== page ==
PATRICK NOVECOSKY writes that poking fun at others’ faith is highly uncharitable . . .
When free speech advocates took to the streets of Paris last month, their signs read “Je Suis Charlie,” French for “I Am Charlie.” Their noble but misguided enthusiasm caught the attention of many, including Pope Francis.
During an in-flight press conference on the way to the Philippines in late January, the Holy Father not only condemned the Islamists who murdered 12 people at the French satirical publication Charlie Hebdo on Jan. 7, but he also said there must be limits on free speech.
Pope Francis reaffirmed that “killing in the name of God” is a real “aberration.” While he agreed that everyone has the “right” — even the “duty — to speak his mind to help the common good,” he said no one should deliberately insult another’s religion.
After the attacks, Catholic League president Bill Donohue blasted the killers and took the magazine to task for profanely lampooning Islam and Christianity. “Those associated with Charlie Hebdo, are no champions of freedom. Quite the opposite: Their obscene portrayal of religious figures, so shocking that not a single TV station or mainstream newspaper would show them, represents an abuse of freedom.”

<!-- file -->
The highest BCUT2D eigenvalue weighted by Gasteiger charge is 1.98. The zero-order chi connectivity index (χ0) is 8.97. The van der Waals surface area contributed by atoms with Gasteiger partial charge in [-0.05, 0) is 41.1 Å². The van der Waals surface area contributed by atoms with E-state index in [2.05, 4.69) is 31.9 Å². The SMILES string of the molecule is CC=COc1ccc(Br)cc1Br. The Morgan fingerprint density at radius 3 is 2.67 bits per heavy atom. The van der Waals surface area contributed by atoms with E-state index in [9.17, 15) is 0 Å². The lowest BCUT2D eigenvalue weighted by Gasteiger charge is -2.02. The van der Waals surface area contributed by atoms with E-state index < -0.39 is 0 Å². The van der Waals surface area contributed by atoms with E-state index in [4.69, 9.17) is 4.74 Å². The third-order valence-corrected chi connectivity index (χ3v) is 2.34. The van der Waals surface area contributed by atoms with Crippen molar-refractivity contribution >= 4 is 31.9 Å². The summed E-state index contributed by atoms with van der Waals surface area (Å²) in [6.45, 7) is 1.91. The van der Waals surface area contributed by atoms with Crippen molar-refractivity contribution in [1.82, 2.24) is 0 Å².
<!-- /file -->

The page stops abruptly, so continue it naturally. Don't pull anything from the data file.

Radio host Hugh Hewitt and Megyn Kelly of Fox News excoriated Donohue for “blaming the victims” of the Paris massacre. Kelly also accused Donohue of blaming the victims saying, like Hewitt, it was similar to “blaming a rape victim for what she was wearing.” Both interviewers pointed to the First Amendment, which, interestingly, has no legal bearing in France.
While both interviewers missed Donohue’s point, Pope Francis made the same distinction as Donohue in his comments on the killings. He told the media onboard the papal plane last month that “you cannot provoke, you cannot insult the faith of others. You cannot make fun of the faith of others.”
“In freedom of expression there are limits,” he said. With a laugh and by way of example, the Pope said that if Alberto Gasbarri (the longtime Vatican papal trip organizer who was standing beside him on the plane) cursed his mother, “then a punch awaits him. But it’s normal, it’s normal.” As he was speaking, the Holy Father threw a mock jab in Gasbarri’s direction.
Both Donohue and the Holy Father made the same point. While it may be legal to poke fun at others’ beliefs, it is highly uncharitable. And it’s downright naïve to think that poking a snake in the eye won’t provoke a violent reaction.
PATRICK NOVECOSKY is Legatus magazine’s editor-in-chief.